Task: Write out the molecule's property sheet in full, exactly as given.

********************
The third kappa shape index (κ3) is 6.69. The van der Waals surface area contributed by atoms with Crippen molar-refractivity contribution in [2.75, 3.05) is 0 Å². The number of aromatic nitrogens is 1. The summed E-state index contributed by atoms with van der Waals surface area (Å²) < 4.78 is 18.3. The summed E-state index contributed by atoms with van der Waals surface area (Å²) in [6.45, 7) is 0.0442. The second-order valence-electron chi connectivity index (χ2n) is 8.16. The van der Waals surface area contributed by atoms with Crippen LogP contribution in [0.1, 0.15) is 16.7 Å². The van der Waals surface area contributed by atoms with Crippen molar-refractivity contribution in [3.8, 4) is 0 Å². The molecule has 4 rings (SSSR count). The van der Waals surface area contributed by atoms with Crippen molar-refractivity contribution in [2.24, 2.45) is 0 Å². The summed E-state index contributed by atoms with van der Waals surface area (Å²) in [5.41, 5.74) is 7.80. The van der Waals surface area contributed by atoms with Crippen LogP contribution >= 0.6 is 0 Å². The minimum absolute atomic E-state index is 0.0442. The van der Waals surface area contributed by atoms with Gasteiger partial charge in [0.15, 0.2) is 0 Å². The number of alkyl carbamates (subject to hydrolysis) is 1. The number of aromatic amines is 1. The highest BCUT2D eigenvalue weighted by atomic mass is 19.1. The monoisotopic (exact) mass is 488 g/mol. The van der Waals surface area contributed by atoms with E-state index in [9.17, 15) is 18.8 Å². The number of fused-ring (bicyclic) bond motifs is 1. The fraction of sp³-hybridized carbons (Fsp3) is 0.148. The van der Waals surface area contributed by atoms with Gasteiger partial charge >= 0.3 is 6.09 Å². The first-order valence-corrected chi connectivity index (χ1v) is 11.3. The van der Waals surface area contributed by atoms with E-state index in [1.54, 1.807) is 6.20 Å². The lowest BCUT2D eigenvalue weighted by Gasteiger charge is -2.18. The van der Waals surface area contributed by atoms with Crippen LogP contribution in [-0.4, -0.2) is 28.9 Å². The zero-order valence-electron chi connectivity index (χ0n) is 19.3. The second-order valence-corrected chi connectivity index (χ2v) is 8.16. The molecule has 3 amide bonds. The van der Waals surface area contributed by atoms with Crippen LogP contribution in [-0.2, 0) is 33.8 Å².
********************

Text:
The third kappa shape index (κ3) is 6.69. The van der Waals surface area contributed by atoms with Crippen molar-refractivity contribution in [2.75, 3.05) is 0 Å². The number of aromatic nitrogens is 1. The summed E-state index contributed by atoms with van der Waals surface area (Å²) < 4.78 is 18.3. The summed E-state index contributed by atoms with van der Waals surface area (Å²) in [6.45, 7) is 0.0442. The second-order valence-electron chi connectivity index (χ2n) is 8.16. The van der Waals surface area contributed by atoms with Crippen LogP contribution in [0.1, 0.15) is 16.7 Å². The van der Waals surface area contributed by atoms with Crippen molar-refractivity contribution in [3.8, 4) is 0 Å². The molecule has 4 rings (SSSR count). The van der Waals surface area contributed by atoms with Crippen molar-refractivity contribution in [2.24, 2.45) is 0 Å². The summed E-state index contributed by atoms with van der Waals surface area (Å²) in [5.41, 5.74) is 7.80. The van der Waals surface area contributed by atoms with Crippen LogP contribution >= 0.6 is 0 Å². The minimum absolute atomic E-state index is 0.0442. The van der Waals surface area contributed by atoms with Gasteiger partial charge in [0.15, 0.2) is 0 Å². The number of alkyl carbamates (subject to hydrolysis) is 1. The number of aromatic amines is 1. The highest BCUT2D eigenvalue weighted by atomic mass is 19.1. The monoisotopic (exact) mass is 488 g/mol. The van der Waals surface area contributed by atoms with E-state index in [9.17, 15) is 18.8 Å². The number of fused-ring (bicyclic) bond motifs is 1. The fraction of sp³-hybridized carbons (Fsp3) is 0.148. The van der Waals surface area contributed by atoms with Gasteiger partial charge >= 0.3 is 6.09 Å². The first-order valence-corrected chi connectivity index (χ1v) is 11.3. The van der Waals surface area contributed by atoms with E-state index in [1.54, 1.807) is 6.20 Å². The lowest BCUT2D eigenvalue weighted by Gasteiger charge is -2.18. The van der Waals surface area contributed by atoms with Crippen LogP contribution in [-0.4, -0.2) is 28.9 Å². The zero-order valence-electron chi connectivity index (χ0n) is 19.3. The second-order valence-corrected chi connectivity index (χ2v) is 8.16. The molecule has 3 amide bonds. The van der Waals surface area contributed by atoms with Crippen LogP contribution in [-0.2, 0) is 33.8 Å².